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Political Law | Bar Question 1 Answer

April 18, 2017

“A” was born in 1951 in the United States of a Chinese father and a Filipina
mother. Under Chinese laws, ”A’s” mother automatically became a Chinese
national by her marriage.
In 1973, upon reaching the age of majority, “A” elected to acquire Philippine
citizenship. However, “A” continued to reside in California and to carry an
American passport. He also paid allegiance to the Taipeh government. In the 1987
Philippine National elections, he was elected Senator. His opponent moved to
disqualify him on the grounds:
1. That he was not a natural-born citizen; and
2. That he had “dual allegiance” not only to the United States but also to the
Republic of China.
Decide. (1987 Bar Question)
SUGGESTED ANSWER:
The electoral contest must be dismissed.
1. “A” is a natural born citizen. Art. IV, Sec. 2 of the 1987 Constitution provides that
“those who elect Philippine citizenship in accordance with paragraph (3), Sec. 1 hereof
shall be deemed natural born citizens.” The purpose of this provision is to equalize the
status of those who elected Philippine citizenship before and those who did so after
January 17, 1973 when the previous Constitution took effect.
2. The “dual allegiance” declared inimical to national interest in Art. IV, Sec. 5 refers to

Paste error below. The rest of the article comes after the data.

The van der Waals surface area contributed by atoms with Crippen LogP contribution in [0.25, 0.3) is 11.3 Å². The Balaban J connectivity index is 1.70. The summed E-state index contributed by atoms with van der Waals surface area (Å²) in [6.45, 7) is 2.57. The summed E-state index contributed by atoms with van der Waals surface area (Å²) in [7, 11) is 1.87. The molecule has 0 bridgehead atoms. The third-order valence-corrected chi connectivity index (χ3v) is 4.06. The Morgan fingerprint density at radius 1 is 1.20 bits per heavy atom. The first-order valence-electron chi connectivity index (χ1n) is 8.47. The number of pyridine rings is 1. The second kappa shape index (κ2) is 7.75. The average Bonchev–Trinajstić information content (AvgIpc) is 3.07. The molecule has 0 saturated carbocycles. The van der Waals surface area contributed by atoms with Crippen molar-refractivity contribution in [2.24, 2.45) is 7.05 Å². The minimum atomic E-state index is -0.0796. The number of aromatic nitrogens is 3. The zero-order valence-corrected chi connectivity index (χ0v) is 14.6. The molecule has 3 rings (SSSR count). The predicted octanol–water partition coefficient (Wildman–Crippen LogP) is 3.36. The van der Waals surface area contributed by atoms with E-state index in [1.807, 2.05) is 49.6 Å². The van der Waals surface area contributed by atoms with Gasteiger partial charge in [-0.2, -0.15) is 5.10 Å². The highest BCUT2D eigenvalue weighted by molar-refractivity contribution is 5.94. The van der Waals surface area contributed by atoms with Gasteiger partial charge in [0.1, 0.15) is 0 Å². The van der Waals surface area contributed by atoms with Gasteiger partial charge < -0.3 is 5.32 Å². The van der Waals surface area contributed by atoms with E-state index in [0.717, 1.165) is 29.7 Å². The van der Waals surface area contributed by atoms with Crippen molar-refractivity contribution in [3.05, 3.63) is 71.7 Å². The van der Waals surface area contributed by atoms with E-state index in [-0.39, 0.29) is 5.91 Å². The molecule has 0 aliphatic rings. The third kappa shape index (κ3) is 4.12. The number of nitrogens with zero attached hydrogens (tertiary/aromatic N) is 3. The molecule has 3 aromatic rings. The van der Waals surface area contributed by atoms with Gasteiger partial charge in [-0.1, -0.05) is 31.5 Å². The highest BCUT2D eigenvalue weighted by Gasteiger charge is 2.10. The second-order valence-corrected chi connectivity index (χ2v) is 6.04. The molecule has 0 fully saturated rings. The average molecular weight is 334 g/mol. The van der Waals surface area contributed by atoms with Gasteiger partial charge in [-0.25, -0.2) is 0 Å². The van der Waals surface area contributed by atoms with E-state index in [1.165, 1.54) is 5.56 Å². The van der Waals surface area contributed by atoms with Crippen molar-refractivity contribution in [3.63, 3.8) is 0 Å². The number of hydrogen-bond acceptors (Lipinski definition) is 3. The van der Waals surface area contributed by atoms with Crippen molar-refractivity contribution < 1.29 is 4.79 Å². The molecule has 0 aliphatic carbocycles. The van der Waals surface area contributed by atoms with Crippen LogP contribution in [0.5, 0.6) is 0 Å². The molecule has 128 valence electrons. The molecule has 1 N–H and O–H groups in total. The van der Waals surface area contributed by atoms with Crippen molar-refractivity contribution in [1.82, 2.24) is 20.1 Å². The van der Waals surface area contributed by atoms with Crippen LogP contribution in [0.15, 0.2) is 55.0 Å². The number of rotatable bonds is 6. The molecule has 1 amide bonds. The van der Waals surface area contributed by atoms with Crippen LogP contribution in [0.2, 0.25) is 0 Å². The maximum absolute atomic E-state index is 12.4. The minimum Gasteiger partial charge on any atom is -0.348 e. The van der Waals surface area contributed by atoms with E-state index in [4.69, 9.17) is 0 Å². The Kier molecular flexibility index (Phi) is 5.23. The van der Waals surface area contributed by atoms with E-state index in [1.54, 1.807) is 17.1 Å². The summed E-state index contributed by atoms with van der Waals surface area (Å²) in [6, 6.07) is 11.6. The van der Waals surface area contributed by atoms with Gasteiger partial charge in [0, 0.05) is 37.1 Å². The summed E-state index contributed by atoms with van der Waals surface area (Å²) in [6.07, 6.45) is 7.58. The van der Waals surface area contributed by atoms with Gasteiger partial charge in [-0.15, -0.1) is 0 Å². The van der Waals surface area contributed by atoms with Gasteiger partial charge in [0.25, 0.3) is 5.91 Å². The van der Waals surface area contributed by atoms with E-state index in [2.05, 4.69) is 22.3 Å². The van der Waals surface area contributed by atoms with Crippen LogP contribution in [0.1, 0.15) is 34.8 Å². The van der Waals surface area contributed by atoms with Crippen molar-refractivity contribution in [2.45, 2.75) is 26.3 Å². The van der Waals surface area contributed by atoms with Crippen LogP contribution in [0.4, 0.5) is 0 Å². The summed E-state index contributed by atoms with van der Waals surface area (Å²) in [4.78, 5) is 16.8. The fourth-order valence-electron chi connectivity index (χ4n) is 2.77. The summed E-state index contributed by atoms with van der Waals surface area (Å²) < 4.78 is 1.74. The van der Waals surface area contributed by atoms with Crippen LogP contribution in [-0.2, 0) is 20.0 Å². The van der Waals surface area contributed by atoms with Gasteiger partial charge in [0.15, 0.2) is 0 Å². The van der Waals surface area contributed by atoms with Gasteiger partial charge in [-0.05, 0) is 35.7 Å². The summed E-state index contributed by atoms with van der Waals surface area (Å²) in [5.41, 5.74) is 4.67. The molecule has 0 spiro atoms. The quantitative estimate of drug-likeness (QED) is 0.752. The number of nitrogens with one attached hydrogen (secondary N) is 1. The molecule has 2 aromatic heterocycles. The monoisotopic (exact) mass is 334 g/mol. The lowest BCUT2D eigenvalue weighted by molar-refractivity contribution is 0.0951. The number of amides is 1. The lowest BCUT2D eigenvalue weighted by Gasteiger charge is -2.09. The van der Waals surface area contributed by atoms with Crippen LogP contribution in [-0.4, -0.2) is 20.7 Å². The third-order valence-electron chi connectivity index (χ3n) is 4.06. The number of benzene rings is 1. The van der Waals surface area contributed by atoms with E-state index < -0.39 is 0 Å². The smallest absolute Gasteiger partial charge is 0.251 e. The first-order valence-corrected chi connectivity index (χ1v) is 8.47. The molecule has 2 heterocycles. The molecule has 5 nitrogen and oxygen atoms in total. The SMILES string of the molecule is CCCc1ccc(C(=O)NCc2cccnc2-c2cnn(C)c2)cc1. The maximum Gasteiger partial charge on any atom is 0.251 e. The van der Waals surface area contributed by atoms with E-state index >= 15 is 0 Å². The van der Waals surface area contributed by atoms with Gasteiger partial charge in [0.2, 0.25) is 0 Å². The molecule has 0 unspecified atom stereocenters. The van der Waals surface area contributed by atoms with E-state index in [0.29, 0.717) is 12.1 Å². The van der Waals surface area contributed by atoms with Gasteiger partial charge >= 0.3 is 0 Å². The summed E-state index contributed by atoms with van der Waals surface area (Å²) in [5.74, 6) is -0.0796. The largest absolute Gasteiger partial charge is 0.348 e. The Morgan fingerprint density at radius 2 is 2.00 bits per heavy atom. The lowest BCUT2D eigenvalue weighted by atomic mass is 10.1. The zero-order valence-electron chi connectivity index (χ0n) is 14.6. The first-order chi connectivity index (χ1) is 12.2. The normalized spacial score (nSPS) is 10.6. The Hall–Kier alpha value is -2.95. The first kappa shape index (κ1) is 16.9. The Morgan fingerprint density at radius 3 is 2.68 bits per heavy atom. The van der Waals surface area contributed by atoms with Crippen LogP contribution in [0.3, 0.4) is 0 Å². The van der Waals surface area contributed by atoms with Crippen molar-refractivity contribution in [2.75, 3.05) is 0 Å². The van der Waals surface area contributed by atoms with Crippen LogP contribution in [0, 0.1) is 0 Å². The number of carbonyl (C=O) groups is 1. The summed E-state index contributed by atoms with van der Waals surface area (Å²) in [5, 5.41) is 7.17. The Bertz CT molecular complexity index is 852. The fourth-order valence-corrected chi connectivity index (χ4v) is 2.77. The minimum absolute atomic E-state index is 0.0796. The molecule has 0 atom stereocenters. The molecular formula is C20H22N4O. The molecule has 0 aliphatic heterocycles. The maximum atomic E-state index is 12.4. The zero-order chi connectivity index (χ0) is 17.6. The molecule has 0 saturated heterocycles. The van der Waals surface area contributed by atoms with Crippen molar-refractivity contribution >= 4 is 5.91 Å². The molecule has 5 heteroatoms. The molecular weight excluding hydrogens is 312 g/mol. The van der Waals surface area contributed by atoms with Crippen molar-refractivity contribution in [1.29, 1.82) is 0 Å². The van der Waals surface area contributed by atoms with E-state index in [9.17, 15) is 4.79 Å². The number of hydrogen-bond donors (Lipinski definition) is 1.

the dual allegiance of some such as naturalized Filipino citizens (mostly Chinese) who
maintain allegiance to Nationalist China as shown in some cases by their membership
in the legislative Yuan after their naturalization as citizens of the Philippines. The
prohibition does not apply in situations brought about by dual citizenship, such as the
one involved in the problem. Indeed, a Filipino woman can have dual allegiance
resulting from her- marriage to a foreigner under Sec. 4, so long as she does not do or
omit to do an act amounting to renunciation under Commonwealth Act. No. 63, Sec.
1(2). Under this law, express renunciation is different from an act of allegiance to a
foreign power as a ground for loss of Philippine citizenship. Moreover, what constitutes
“dual allegiance” inimical to national interest is and what the sanctions for such dual
allegiance will be, will still have to be defined by law pending adoption of such
legislation, objection based on dual allegiance will be premature.

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